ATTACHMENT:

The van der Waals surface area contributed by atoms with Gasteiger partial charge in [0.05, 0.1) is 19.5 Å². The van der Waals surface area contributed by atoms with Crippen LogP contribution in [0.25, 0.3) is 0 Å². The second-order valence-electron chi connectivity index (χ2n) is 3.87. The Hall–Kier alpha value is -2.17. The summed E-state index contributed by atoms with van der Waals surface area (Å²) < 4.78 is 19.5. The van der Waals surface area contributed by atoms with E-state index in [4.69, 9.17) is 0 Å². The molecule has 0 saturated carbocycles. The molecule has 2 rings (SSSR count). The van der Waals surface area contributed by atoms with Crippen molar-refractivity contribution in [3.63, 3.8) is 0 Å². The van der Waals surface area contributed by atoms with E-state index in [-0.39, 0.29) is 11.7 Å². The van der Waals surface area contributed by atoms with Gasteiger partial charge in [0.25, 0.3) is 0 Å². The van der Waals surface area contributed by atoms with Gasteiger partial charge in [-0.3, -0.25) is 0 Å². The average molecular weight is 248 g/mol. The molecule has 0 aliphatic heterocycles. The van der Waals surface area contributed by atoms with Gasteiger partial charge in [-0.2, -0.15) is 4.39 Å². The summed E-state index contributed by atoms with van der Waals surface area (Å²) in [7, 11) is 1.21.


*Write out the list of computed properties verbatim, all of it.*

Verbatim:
The van der Waals surface area contributed by atoms with Gasteiger partial charge in [0.05, 0.1) is 19.5 Å². The van der Waals surface area contributed by atoms with Crippen LogP contribution in [0.25, 0.3) is 0 Å². The second-order valence-electron chi connectivity index (χ2n) is 3.87. The Hall–Kier alpha value is -2.17. The summed E-state index contributed by atoms with van der Waals surface area (Å²) < 4.78 is 19.5. The van der Waals surface area contributed by atoms with E-state index in [4.69, 9.17) is 0 Å². The molecule has 0 saturated carbocycles. The molecule has 2 rings (SSSR count). The van der Waals surface area contributed by atoms with Crippen molar-refractivity contribution in [3.63, 3.8) is 0 Å². The van der Waals surface area contributed by atoms with E-state index in [-0.39, 0.29) is 11.7 Å². The van der Waals surface area contributed by atoms with Gasteiger partial charge in [0.25, 0.3) is 0 Å². The van der Waals surface area contributed by atoms with Gasteiger partial charge in [-0.3, -0.25) is 0 Å². The average molecular weight is 248 g/mol. The molecule has 0 aliphatic heterocycles. The van der Waals surface area contributed by atoms with Gasteiger partial charge in [-0.2, -0.15) is 4.39 Å². The summed E-state index contributed by atoms with van der Waals surface area (Å²) in [7, 11) is 1.21.